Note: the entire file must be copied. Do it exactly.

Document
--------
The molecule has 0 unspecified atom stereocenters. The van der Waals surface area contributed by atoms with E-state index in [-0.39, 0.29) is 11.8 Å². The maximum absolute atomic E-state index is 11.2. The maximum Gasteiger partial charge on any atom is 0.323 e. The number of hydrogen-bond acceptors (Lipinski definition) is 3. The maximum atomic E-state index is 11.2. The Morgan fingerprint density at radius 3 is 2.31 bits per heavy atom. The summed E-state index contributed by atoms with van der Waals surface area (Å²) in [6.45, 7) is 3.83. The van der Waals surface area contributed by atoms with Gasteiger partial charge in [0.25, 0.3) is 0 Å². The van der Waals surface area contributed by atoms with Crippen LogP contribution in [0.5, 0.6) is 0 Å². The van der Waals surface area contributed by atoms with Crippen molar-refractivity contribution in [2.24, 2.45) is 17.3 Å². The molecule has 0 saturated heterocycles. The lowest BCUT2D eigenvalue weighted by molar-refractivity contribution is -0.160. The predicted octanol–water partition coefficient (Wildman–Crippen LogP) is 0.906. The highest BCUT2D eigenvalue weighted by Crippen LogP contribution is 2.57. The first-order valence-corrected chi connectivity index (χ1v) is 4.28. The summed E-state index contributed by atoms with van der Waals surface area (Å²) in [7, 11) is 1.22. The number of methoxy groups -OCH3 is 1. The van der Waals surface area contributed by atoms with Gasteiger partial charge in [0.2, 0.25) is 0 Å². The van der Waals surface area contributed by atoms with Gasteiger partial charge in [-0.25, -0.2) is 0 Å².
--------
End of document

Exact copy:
The molecule has 0 unspecified atom stereocenters. The van der Waals surface area contributed by atoms with E-state index in [-0.39, 0.29) is 11.8 Å². The maximum absolute atomic E-state index is 11.2. The maximum Gasteiger partial charge on any atom is 0.323 e. The number of hydrogen-bond acceptors (Lipinski definition) is 3. The maximum atomic E-state index is 11.2. The Morgan fingerprint density at radius 3 is 2.31 bits per heavy atom. The summed E-state index contributed by atoms with van der Waals surface area (Å²) in [6.45, 7) is 3.83. The van der Waals surface area contributed by atoms with Gasteiger partial charge in [0.25, 0.3) is 0 Å². The van der Waals surface area contributed by atoms with Crippen LogP contribution in [0.5, 0.6) is 0 Å². The van der Waals surface area contributed by atoms with Crippen molar-refractivity contribution in [2.24, 2.45) is 17.3 Å². The molecule has 0 saturated heterocycles. The lowest BCUT2D eigenvalue weighted by molar-refractivity contribution is -0.160. The predicted octanol–water partition coefficient (Wildman–Crippen LogP) is 0.906. The highest BCUT2D eigenvalue weighted by Crippen LogP contribution is 2.57. The first-order valence-corrected chi connectivity index (χ1v) is 4.28. The summed E-state index contributed by atoms with van der Waals surface area (Å²) in [7, 11) is 1.22. The number of methoxy groups -OCH3 is 1. The van der Waals surface area contributed by atoms with Gasteiger partial charge in [0.2, 0.25) is 0 Å². The van der Waals surface area contributed by atoms with Gasteiger partial charge in [-0.25, -0.2) is 0 Å².